Buffalo nation: North Dakota senators want American bison to be national mammal
GRAND FORKS — The bald eagle could be joined by the bison as the United States’ national animals, if a group of senators, including those from the Dakotas, have their way.
“I can think of no more noble an animal to name as the official mammal of the United States,” Sen. John Hoeven, R-N.D., said in a news release Wednesday announcing that he and Sen. Tim Johnson, D-S.D., had introduced a bill to make that happen.
The National Bison Legacy Act is co-sponsored by 12 other senators, including Heidi Heitkamp, D-N.D., and John Thune, R-S.D.
Lawmakers and backers of the bill say the designation would pay tribute to the important role bison play in the nation’s history, as well as its culture, ecology and commerce.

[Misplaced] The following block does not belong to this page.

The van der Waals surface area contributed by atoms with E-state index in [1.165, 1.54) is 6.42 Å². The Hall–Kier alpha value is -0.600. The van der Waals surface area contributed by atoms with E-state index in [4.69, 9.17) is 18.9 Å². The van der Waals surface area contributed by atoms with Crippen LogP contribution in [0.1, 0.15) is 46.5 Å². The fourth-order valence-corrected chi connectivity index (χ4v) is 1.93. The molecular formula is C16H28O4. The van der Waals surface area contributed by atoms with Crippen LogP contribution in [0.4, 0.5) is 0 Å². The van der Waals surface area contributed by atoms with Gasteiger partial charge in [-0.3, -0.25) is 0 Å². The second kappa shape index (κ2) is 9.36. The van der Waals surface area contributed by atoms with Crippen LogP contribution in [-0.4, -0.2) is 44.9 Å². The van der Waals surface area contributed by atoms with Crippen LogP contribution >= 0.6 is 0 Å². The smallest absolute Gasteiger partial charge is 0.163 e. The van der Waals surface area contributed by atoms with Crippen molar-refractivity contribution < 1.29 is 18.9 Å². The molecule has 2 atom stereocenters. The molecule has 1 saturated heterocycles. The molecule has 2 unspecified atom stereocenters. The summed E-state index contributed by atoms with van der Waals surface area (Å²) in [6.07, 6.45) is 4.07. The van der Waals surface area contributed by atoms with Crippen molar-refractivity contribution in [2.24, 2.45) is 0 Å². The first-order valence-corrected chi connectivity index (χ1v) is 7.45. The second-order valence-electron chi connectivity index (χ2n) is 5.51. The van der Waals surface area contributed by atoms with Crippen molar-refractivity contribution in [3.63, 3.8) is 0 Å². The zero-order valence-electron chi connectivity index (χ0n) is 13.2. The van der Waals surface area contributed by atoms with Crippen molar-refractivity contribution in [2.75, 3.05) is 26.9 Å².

Before American settlers expanded west, millions of bison roamed the Great Plains, playing a central role in American Indian life. The animal provided everything from meat for food and hides for clothing to droppings for fuel.
By the 1800s, the bison had been hunted to near extinction. Some scholars say the United States encouraged the animal to be slaughtered to weaken Indians, while others say unregulated hunting was to blame.
In the early 1900s, President Teddy Roosevelt, who often visited North Dakota, sought to protect the bison. He formed the American Bison Society, which sent 15 of the animals to the nation’s first wildlife refuge in 1907.
Today, the Intertribal Buffalo Council, a group of 58 tribes working to revive tribal bison culture, is a supporter of the Bison Legacy bill.
“The tribes want to ... reintroduce it back into the ceremonies they perform and get it back into the diets of tribal members,” said Executive Director Jim Stone.
The National Bison Association, which represents bison meat producers, also supports the bill. Last year, bison meat sales reached almost $280 million.
“At the center of this circle is this beautiful animal that we all love and want to conserve,” said Executive Director Dave Carter.
A version of the bill was originally introduced in 2012, but it stalled.
Carter said he has not encountered any opposition to it recently.